Tuesday, September 30, 2003

Mr. Cool J and Mr. D Tell Norm Coleman and Committee Views on P2P

LL Cool J sides with the RIAA in defending recent lawsuits against infringers, while Chuck D sides with swappers, noting that he trusts consumers more than recording industry execs. Chuck D also notes that there's a problem of viewpoint on this issue: Cool J [and the RIAA?] operates in an American frame, while P2P is international, and "when you solely have an American state of mind, you're increasingly becoming a smaller part of the world.''

The article has another interesting nugget:
Celebrity: "In a Gallup Poll released Tuesday, 83 percent of teenagers polled said it was morally acceptable to download music from the Internet for free."

When legislation doesn't match up with the moral/ethical beliefs of those to whom the legislation applies, we've got problems. This beast is not going away. The sooner the recording industry realizes that, the better off they will be. If they'd realized that sooner, we wouldn't be in this situation, to begin with.

- posted by laurie @ 9/30/2003 06:12:00 PM (0) comments


Here's an excerpt from a Blogsisters post by Jennifer Balderama:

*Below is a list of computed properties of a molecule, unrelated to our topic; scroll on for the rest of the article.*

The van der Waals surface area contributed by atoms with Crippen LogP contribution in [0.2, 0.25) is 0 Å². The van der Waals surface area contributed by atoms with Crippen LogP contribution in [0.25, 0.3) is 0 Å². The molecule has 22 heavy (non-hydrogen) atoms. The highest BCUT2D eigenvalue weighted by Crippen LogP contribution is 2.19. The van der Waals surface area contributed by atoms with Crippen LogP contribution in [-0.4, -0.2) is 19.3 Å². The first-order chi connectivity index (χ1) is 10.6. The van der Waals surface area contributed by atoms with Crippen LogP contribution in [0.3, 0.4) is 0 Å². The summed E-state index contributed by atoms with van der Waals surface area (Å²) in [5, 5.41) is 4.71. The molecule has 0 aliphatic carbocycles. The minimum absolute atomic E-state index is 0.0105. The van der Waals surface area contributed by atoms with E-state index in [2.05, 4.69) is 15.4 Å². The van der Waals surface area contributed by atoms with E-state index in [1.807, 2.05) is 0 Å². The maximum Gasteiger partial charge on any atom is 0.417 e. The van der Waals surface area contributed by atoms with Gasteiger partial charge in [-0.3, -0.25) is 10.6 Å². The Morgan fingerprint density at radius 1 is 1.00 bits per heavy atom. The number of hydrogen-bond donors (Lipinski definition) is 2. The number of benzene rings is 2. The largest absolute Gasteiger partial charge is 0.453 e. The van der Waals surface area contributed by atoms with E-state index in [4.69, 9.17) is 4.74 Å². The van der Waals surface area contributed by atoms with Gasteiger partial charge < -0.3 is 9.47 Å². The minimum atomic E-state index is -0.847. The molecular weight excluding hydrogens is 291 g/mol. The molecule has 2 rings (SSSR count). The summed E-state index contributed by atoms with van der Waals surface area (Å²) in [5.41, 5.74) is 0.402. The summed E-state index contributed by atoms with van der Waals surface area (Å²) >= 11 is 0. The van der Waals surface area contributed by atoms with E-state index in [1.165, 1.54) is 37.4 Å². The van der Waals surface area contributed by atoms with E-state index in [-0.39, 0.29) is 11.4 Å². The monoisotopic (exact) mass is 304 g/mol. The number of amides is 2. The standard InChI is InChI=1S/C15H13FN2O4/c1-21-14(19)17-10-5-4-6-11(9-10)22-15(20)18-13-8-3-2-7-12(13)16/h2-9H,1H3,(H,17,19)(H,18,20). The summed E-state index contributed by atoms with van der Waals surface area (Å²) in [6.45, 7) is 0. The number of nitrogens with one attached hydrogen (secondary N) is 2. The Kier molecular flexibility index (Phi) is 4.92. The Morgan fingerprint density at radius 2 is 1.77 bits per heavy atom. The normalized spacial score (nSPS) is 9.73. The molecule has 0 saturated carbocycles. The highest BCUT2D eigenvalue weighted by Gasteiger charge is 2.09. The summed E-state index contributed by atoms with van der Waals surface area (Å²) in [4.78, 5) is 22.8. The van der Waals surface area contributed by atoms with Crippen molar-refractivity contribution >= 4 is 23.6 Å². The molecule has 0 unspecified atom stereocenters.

"Have you heard? Thomas Nelson Bibles has unleashed upon teen girl culture a brand-(anti-)spanking-new glossy, part New Testament and part girly magazine, mixing God- and Jesus-inspired beauty, fashion and sex-is-bad tips with the usual homophobic, misogynistic tripe espoused by the bible."

Oh no. Just what womankind needs, a publication that makes adolescence even more confusing, contradictory, and impossible to navigate.

- posted by laurie @ 9/30/2003 03:01:00 PM (0) comments

Snacking on my posts

Blogger's now snacked on two good posts, though really I should be blaming IE, not Blogger.

Anyway, interesting Inquirer article:

RIAA could well be suing innocent victims.

Between flaws in the p2p applications and the "evidence" being used by the RIAA, this article slaims that some users could end up being subopenaed for doing absolutely nothing.

In other, very unrelated news, we just bought a couch. First major home furnishing purchase - and a bit nerve-wracking, at that. The nesting instinct has finally kicked in, I think, urged on by the impending arrival of my in-laws, who arrive in a week.

Anyone need a very beaten-up futon?

- posted by laurie @ 9/30/2003 08:12:00 AM (0) comments

Friday, September 26, 2003

Tweakin' the Template

The old template is taking a bit of a rest. It was taking too much time to load, and had too many bells and whistles on it: scripts, images hosted on other servers, and so on, causing a lot of load-lag. I'll try to get comments and links back up soon, but for now, we're going with the stripped-down version. If you reeeely miss the good ol' purple template,visit the archives - it's still the default template for archive files.

- posted by laurie @ 9/26/2003 12:29:00 PM (0) comments

Kazaa turns the tables on the RIAA

An interesting article from Yahoo! News - Makers of Kazaa Are Suing Record Labels.